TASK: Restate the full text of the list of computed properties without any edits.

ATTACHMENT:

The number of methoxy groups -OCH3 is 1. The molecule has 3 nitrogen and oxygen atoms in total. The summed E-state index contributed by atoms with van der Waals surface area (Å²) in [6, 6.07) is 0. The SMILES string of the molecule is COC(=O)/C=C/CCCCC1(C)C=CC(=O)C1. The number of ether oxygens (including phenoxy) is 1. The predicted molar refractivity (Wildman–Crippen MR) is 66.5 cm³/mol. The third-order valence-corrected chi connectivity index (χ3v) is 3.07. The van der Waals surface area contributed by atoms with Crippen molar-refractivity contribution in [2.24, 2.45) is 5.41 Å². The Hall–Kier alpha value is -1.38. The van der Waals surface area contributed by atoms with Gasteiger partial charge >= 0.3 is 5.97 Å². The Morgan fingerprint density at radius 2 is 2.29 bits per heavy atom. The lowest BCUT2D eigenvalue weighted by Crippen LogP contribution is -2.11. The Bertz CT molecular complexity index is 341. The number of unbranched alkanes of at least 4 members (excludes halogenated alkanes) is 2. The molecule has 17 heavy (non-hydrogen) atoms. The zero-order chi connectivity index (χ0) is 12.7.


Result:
The number of methoxy groups -OCH3 is 1. The molecule has 3 nitrogen and oxygen atoms in total. The summed E-state index contributed by atoms with van der Waals surface area (Å²) in [6, 6.07) is 0. The SMILES string of the molecule is COC(=O)/C=C/CCCCC1(C)C=CC(=O)C1. The number of ether oxygens (including phenoxy) is 1. The predicted molar refractivity (Wildman–Crippen MR) is 66.5 cm³/mol. The third-order valence-corrected chi connectivity index (χ3v) is 3.07. The van der Waals surface area contributed by atoms with Crippen molar-refractivity contribution in [2.24, 2.45) is 5.41 Å². The Hall–Kier alpha value is -1.38. The van der Waals surface area contributed by atoms with Gasteiger partial charge >= 0.3 is 5.97 Å². The Morgan fingerprint density at radius 2 is 2.29 bits per heavy atom. The lowest BCUT2D eigenvalue weighted by Crippen LogP contribution is -2.11. The Bertz CT molecular complexity index is 341. The number of unbranched alkanes of at least 4 members (excludes halogenated alkanes) is 2. The molecule has 17 heavy (non-hydrogen) atoms. The zero-order chi connectivity index (χ0) is 12.7.